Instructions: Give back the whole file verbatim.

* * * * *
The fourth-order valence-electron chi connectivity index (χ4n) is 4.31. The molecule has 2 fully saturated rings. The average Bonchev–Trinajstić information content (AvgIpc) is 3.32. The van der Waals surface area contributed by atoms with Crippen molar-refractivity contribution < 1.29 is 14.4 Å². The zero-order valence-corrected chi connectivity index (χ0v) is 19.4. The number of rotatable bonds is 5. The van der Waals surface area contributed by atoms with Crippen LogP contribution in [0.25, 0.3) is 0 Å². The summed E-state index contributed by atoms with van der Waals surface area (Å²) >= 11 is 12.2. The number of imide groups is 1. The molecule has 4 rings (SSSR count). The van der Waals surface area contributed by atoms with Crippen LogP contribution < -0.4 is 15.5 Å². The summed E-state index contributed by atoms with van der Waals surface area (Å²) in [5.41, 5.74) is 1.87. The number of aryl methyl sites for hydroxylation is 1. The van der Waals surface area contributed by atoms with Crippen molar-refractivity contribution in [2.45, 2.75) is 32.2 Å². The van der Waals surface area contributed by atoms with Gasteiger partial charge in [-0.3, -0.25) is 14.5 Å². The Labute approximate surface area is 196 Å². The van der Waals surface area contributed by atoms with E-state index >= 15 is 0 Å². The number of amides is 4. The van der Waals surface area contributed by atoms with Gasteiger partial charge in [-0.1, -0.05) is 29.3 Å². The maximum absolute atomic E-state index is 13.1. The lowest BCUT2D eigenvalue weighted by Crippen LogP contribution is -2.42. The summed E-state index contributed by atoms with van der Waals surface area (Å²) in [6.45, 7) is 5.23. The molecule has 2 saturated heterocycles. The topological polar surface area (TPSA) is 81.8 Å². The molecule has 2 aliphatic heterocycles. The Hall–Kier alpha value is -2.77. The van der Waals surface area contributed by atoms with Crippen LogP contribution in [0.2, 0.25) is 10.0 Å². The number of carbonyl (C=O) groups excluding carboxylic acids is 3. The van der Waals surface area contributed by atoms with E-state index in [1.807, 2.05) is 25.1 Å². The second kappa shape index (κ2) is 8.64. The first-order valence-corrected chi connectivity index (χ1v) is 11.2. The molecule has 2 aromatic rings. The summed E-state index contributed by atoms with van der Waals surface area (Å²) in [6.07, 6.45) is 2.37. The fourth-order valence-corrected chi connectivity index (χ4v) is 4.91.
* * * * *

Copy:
The fourth-order valence-electron chi connectivity index (χ4n) is 4.31. The molecule has 2 fully saturated rings. The average Bonchev–Trinajstić information content (AvgIpc) is 3.32. The van der Waals surface area contributed by atoms with Crippen molar-refractivity contribution < 1.29 is 14.4 Å². The zero-order valence-corrected chi connectivity index (χ0v) is 19.4. The number of rotatable bonds is 5. The van der Waals surface area contributed by atoms with Crippen LogP contribution in [0.25, 0.3) is 0 Å². The summed E-state index contributed by atoms with van der Waals surface area (Å²) >= 11 is 12.2. The number of imide groups is 1. The molecule has 4 rings (SSSR count). The van der Waals surface area contributed by atoms with Crippen LogP contribution < -0.4 is 15.5 Å². The summed E-state index contributed by atoms with van der Waals surface area (Å²) in [5.41, 5.74) is 1.87. The number of aryl methyl sites for hydroxylation is 1. The van der Waals surface area contributed by atoms with Crippen molar-refractivity contribution in [2.45, 2.75) is 32.2 Å². The van der Waals surface area contributed by atoms with Gasteiger partial charge in [-0.3, -0.25) is 14.5 Å². The Labute approximate surface area is 196 Å². The van der Waals surface area contributed by atoms with E-state index >= 15 is 0 Å². The number of amides is 4. The van der Waals surface area contributed by atoms with Gasteiger partial charge in [-0.1, -0.05) is 29.3 Å². The maximum absolute atomic E-state index is 13.1. The lowest BCUT2D eigenvalue weighted by Crippen LogP contribution is -2.42. The summed E-state index contributed by atoms with van der Waals surface area (Å²) in [6.45, 7) is 5.23. The molecule has 2 saturated heterocycles. The topological polar surface area (TPSA) is 81.8 Å². The molecule has 2 aliphatic heterocycles. The Hall–Kier alpha value is -2.77. The van der Waals surface area contributed by atoms with Crippen LogP contribution in [0.2, 0.25) is 10.0 Å². The number of carbonyl (C=O) groups excluding carboxylic acids is 3. The van der Waals surface area contributed by atoms with E-state index in [1.807, 2.05) is 25.1 Å². The second kappa shape index (κ2) is 8.64. The first-order valence-corrected chi connectivity index (χ1v) is 11.2. The molecule has 2 aromatic rings. The summed E-state index contributed by atoms with van der Waals surface area (Å²) in [6.07, 6.45) is 2.37. The fourth-order valence-corrected chi connectivity index (χ4v) is 4.91.